Thursday, February 18, 2010

13th Annual Great Backyard Bird Count

Here we are in the middle of February and it's time for the 13th Annual Great Backyard Bird Count sponsored by Cornell Lab of Ornithology, National Audobon Society and Bird Studies Canada. As has been the tradition over the last few years we participated and this year is not any different. All of the photographs were taken in the last week. Those from the hawk to the end were taken during the days of the count.

13th Annual Great Backyard Bird Count, Susquehanna Township, Cambria County, PA.

A male and female pair of Downy Woodpeckers fight over a perch on the suet feeder.

These are the male and female Hairy Woodpeckers. There are three photographs this week that show two birds of the same species competing at the feeders. Believe me, it isn't easy to get these shots, especially those of the male and female of the same species at the same feeder at the same time.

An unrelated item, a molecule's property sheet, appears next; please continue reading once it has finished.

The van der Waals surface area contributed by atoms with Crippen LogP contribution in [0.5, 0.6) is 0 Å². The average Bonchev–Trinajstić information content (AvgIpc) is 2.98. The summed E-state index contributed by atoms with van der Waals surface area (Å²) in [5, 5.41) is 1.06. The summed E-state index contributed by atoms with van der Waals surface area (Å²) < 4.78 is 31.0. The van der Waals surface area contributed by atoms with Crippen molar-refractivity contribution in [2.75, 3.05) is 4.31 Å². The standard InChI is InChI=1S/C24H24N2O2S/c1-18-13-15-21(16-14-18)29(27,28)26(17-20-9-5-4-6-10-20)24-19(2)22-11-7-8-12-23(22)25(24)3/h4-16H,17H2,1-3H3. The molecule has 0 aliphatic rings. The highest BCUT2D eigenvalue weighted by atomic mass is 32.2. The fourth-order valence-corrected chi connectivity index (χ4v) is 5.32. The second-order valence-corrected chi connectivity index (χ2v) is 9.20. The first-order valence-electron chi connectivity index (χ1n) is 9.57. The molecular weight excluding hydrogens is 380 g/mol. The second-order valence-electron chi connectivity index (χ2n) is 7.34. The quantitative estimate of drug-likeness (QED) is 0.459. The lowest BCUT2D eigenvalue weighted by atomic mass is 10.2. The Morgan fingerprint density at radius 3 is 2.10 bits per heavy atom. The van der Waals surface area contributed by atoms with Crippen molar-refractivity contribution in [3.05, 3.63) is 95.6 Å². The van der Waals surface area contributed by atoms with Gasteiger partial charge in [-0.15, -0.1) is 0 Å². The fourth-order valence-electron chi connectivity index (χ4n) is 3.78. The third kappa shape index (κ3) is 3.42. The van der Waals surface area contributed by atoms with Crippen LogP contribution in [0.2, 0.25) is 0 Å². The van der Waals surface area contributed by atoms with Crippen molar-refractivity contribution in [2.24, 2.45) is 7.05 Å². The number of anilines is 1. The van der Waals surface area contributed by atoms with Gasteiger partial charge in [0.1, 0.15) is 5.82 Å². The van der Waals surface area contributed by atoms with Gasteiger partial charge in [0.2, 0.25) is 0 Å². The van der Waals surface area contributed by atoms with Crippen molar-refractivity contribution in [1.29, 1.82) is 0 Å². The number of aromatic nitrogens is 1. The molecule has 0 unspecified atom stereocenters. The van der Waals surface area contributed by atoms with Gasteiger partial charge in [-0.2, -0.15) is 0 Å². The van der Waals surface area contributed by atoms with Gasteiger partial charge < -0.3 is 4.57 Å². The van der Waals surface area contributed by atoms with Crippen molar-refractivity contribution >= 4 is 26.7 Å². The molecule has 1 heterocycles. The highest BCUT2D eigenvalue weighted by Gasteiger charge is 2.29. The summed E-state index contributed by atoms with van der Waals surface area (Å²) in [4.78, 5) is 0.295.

Red-Bellied Woodpecker
In this shot I've allowed myself a little head room in front of the bird so that I can be sure that the woodpecker is completely in the frame.

Female Red-Bellied Woodpecker.

I have seen this hawk three or four times over the last month or so, but it was never around long enough for me to properly identify or even get a photograph of until this weekend. This was the highlight of our 13th Annual Backyard Bird Count weekend. It happened at 11:30 a.m. on Friday, the first day.

Sharp-Shinned Hawk -- Accipiter striatus
When I first spotted the hawk it turned and flew away from me. I then spotted the hawk sitting on a limb overlooking the bird feeders which is one of the Sharp-shinned's favorite places to hunt.

It was only a stroke of luck that I pressed the remote control shutter release as the Sharp-shinned Hawk took off for a better perch nearer the feeders.

At this point the Sharp-shinned Hawk is all but directly over my head about 15 feet high in the trees. To get this shot I'm kneeling on the floor, shooting almost straight up through a closed window.

I can't wait until spring comes and they lose their greenish color and go back to the gold.

Blue Jay.

Tufted Titmouse.

Mourning Dove flying through the trees.

Female Cardinal on a sassafras branch. The sassafras trees are abundant at the edge of the yard just at the start of the woods.

Male Cardinal on a sassafras branch.

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